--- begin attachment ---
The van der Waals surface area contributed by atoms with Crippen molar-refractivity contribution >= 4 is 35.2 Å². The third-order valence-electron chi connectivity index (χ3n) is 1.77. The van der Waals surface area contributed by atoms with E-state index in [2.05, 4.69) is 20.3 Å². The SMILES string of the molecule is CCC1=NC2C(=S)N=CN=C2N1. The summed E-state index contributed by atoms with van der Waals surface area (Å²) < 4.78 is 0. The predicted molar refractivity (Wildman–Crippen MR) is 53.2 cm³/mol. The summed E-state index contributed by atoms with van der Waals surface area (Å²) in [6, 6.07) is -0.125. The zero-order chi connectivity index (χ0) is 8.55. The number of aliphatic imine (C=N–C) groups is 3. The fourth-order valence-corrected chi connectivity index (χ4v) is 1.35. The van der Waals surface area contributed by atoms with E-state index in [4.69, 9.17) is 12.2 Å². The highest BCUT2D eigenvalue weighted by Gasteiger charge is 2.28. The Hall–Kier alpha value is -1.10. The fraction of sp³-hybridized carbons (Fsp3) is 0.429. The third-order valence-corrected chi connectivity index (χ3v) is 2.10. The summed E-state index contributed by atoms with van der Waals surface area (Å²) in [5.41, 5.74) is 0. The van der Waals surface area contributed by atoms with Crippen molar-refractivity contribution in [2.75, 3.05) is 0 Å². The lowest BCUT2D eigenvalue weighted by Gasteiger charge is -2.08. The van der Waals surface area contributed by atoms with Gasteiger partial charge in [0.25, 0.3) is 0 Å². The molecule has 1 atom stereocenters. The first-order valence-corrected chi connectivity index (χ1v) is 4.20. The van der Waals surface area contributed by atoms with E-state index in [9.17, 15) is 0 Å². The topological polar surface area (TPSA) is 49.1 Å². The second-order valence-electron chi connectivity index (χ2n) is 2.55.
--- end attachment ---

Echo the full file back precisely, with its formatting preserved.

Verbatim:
The van der Waals surface area contributed by atoms with Crippen molar-refractivity contribution >= 4 is 35.2 Å². The third-order valence-electron chi connectivity index (χ3n) is 1.77. The van der Waals surface area contributed by atoms with E-state index in [2.05, 4.69) is 20.3 Å². The SMILES string of the molecule is CCC1=NC2C(=S)N=CN=C2N1. The summed E-state index contributed by atoms with van der Waals surface area (Å²) < 4.78 is 0. The predicted molar refractivity (Wildman–Crippen MR) is 53.2 cm³/mol. The summed E-state index contributed by atoms with van der Waals surface area (Å²) in [6, 6.07) is -0.125. The zero-order chi connectivity index (χ0) is 8.55. The number of aliphatic imine (C=N–C) groups is 3. The fourth-order valence-corrected chi connectivity index (χ4v) is 1.35. The van der Waals surface area contributed by atoms with E-state index in [4.69, 9.17) is 12.2 Å². The highest BCUT2D eigenvalue weighted by Gasteiger charge is 2.28. The Hall–Kier alpha value is -1.10. The fraction of sp³-hybridized carbons (Fsp3) is 0.429. The third-order valence-corrected chi connectivity index (χ3v) is 2.10. The summed E-state index contributed by atoms with van der Waals surface area (Å²) in [5.41, 5.74) is 0. The van der Waals surface area contributed by atoms with Crippen molar-refractivity contribution in [2.75, 3.05) is 0 Å². The lowest BCUT2D eigenvalue weighted by Gasteiger charge is -2.08. The van der Waals surface area contributed by atoms with Gasteiger partial charge in [0.25, 0.3) is 0 Å². The molecule has 1 atom stereocenters. The first-order valence-corrected chi connectivity index (χ1v) is 4.20. The van der Waals surface area contributed by atoms with E-state index in [9.17, 15) is 0 Å². The topological polar surface area (TPSA) is 49.1 Å². The second-order valence-electron chi connectivity index (χ2n) is 2.55.